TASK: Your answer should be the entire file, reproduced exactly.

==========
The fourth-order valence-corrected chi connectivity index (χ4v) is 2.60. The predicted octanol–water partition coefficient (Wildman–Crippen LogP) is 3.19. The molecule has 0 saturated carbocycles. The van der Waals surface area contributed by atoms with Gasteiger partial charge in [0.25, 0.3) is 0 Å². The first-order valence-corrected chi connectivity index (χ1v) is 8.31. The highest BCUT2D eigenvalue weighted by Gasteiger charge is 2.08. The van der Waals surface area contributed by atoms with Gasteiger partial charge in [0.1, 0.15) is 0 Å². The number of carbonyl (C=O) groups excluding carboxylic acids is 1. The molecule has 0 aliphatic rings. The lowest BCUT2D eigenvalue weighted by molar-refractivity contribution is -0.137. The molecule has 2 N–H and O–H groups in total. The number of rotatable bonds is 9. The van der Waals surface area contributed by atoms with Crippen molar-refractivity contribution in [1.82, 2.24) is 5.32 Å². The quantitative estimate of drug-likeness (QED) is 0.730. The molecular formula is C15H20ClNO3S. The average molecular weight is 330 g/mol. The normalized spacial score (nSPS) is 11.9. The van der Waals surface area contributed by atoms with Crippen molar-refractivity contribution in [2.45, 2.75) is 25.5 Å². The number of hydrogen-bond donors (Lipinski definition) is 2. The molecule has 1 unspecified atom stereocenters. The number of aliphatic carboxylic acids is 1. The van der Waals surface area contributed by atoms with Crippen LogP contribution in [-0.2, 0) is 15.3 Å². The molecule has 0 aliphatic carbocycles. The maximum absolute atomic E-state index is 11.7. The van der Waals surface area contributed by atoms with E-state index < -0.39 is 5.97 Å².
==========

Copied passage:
The fourth-order valence-corrected chi connectivity index (χ4v) is 2.60. The predicted octanol–water partition coefficient (Wildman–Crippen LogP) is 3.19. The molecule has 0 saturated carbocycles. The van der Waals surface area contributed by atoms with Gasteiger partial charge in [0.25, 0.3) is 0 Å². The first-order valence-corrected chi connectivity index (χ1v) is 8.31. The highest BCUT2D eigenvalue weighted by Gasteiger charge is 2.08. The van der Waals surface area contributed by atoms with Gasteiger partial charge in [0.1, 0.15) is 0 Å². The number of carbonyl (C=O) groups excluding carboxylic acids is 1. The molecule has 0 aliphatic rings. The lowest BCUT2D eigenvalue weighted by molar-refractivity contribution is -0.137. The molecule has 2 N–H and O–H groups in total. The number of rotatable bonds is 9. The van der Waals surface area contributed by atoms with Crippen molar-refractivity contribution in [1.82, 2.24) is 5.32 Å². The quantitative estimate of drug-likeness (QED) is 0.730. The molecular formula is C15H20ClNO3S. The average molecular weight is 330 g/mol. The normalized spacial score (nSPS) is 11.9. The van der Waals surface area contributed by atoms with Crippen molar-refractivity contribution in [2.45, 2.75) is 25.5 Å². The number of hydrogen-bond donors (Lipinski definition) is 2. The molecule has 1 unspecified atom stereocenters. The number of aliphatic carboxylic acids is 1. The van der Waals surface area contributed by atoms with Crippen LogP contribution in [-0.2, 0) is 15.3 Å². The molecule has 0 aliphatic carbocycles. The maximum absolute atomic E-state index is 11.7. The van der Waals surface area contributed by atoms with E-state index < -0.39 is 5.97 Å².